Thriving is that result we want for anything that matters to us. When the activity of leadership is performed effectively, a state of thriving results. Thriving is what we refer to as the universal outcome. If you were to ask someone what they want for the things they care most about, their answer will always be some version of thriving.
The word thriving originates from Norse and roughly means “to grasp for oneself.” The word denotes seizing the moment to bring about the desired results for the important things in your life. Its original meaning implies that if we want a better state of affairs, we must “grasp for ourselves” in order to make it happen.
The standard definition of thriving is: to grow or develop vigorously, to succeed, or to flourish. Some other descriptions that also fit: health, excellence, and happiness. Regardless of the exact wording, what we want for the things we care about is some version of thriving. Universally, we want our family and loved ones to thrive. We want our health and finances to thrive. We want our teams, organizations and communities to thrive.
In order for thriving to occur, certain necessary conditions must be in place. Thriving is rarely a state that naturally occurs on on its own. In order for a state of thriving to occur, some sort of intervention is needed. On the other hand, we can’t directly make something thrive. For example, a garden doesn’t flourish on its own; it requires proper sunlight, the right soil conditions, ample water, etc. We cannot make the garden thrive unless we take specific actions to create the necessary conditions for the garden to thrive. Similarly, we cannot make individuals thrive, however, we can secure the conditions necessary for that individual to thrive.
We cannot directly make something thrive, but we can create the necessary conditions for thriving to occur. It’s a subtle but significant distinction.
Thriving is putting into practice one of Stephen R. Covey’s habits of highly successful people: begin with the end in mind. Thriving is the desired end. It’s the state of something that we’d consider to be “optimal.” We are actually quite good at articulating what thriving looks like. To become skilled in leadership, we need to get into the practice of asking that exact question: What would thriving look like for the X (X = to the object in question -- physical, social, or conceptual)?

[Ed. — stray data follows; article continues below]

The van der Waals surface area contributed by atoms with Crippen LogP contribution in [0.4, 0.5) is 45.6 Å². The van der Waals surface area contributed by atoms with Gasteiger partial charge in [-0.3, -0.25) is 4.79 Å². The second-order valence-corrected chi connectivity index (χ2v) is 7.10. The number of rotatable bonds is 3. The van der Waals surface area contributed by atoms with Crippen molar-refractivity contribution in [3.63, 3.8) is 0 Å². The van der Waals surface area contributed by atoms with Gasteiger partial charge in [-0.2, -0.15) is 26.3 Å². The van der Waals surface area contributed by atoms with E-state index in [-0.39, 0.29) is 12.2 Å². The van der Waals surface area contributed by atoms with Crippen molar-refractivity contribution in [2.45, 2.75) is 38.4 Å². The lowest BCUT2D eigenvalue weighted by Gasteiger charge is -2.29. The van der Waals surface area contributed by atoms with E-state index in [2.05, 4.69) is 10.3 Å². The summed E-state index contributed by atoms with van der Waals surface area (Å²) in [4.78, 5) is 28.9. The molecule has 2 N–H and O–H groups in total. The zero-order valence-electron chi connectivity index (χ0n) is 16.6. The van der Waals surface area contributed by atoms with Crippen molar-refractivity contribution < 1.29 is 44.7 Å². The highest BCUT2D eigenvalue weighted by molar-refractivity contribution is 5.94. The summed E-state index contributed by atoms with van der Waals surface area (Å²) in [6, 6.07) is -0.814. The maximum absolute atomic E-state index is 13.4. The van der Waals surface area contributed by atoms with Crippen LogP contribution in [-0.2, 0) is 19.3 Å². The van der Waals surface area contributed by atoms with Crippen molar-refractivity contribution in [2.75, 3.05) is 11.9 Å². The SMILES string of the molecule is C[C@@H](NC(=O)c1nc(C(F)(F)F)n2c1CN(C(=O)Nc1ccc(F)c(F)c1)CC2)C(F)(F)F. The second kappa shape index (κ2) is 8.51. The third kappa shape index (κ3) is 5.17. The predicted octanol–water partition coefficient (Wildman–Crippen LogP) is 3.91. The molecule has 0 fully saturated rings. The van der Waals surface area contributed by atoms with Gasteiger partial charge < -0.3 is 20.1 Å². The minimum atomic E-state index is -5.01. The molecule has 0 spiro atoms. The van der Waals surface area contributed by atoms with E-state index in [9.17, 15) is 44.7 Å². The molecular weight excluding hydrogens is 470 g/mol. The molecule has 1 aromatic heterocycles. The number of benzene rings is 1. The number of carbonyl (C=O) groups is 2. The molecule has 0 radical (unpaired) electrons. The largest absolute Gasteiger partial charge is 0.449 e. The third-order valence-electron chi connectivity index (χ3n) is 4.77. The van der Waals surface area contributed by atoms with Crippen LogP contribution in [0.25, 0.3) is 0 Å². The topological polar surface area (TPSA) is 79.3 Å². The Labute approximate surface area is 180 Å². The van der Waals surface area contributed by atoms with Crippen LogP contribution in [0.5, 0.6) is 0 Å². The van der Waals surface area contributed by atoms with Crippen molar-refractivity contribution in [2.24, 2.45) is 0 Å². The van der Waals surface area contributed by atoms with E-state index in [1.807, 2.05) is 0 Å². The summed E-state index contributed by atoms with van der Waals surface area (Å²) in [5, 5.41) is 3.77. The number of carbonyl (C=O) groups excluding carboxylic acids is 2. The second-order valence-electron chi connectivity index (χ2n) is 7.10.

Returning to the garden example, we don’t make a garden thrive. We assure that the correct conditions are present: adequate sunlight, sufficient water, the right soil conditions, freedom from pests, etc. By assuring the necessary conditions are aligned then the garden should grow. Getting into good physical health could be another example. It’s sort of true to say “I lost weight” but it would be more accurate to say “I put into place the necessary practices and as a result weight loss was the outcome.” In order to produce results. We take actions so the desired outcomes occur. Someone else may have set forth to lose weight but did not get the desired results. We could say that person took actions that were not the right actions and therefore the desired outcomes did not occur.
If thriving is the outcome we want for the things we care about, it’s important to be clear about what your vision of thriving would look like. By teaching you this principle, we are hoping that you practice asking the question “What does thriving look like?” in relation to whatever you want to focus on: a project, a relationship, a meeting, etc.
Thriving necessitates action on our part. It sets the stage for the actions necessary for the next two core principles of Positive Leadership: Alignment and Engagement.
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